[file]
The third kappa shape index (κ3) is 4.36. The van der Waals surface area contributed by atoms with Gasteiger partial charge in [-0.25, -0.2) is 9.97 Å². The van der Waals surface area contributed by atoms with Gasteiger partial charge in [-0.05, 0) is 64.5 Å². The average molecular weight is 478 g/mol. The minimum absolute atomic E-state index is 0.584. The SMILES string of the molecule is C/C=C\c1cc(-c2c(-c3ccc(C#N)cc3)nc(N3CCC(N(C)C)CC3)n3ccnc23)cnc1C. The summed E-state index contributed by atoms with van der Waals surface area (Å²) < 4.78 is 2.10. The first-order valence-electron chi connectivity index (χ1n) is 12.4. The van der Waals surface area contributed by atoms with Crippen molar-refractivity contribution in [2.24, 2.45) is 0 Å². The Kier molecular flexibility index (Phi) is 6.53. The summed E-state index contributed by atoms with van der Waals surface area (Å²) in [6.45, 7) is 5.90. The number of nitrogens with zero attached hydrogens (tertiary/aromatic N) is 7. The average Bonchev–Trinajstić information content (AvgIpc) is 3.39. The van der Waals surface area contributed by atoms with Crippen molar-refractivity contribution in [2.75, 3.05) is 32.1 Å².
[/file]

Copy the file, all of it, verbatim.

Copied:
The third kappa shape index (κ3) is 4.36. The van der Waals surface area contributed by atoms with Gasteiger partial charge in [-0.25, -0.2) is 9.97 Å². The van der Waals surface area contributed by atoms with Gasteiger partial charge in [-0.05, 0) is 64.5 Å². The average molecular weight is 478 g/mol. The minimum absolute atomic E-state index is 0.584. The SMILES string of the molecule is C/C=C\c1cc(-c2c(-c3ccc(C#N)cc3)nc(N3CCC(N(C)C)CC3)n3ccnc23)cnc1C. The summed E-state index contributed by atoms with van der Waals surface area (Å²) < 4.78 is 2.10. The first-order valence-electron chi connectivity index (χ1n) is 12.4. The van der Waals surface area contributed by atoms with Crippen molar-refractivity contribution in [2.24, 2.45) is 0 Å². The Kier molecular flexibility index (Phi) is 6.53. The summed E-state index contributed by atoms with van der Waals surface area (Å²) in [6.45, 7) is 5.90. The number of nitrogens with zero attached hydrogens (tertiary/aromatic N) is 7. The average Bonchev–Trinajstić information content (AvgIpc) is 3.39. The van der Waals surface area contributed by atoms with Crippen molar-refractivity contribution in [2.75, 3.05) is 32.1 Å².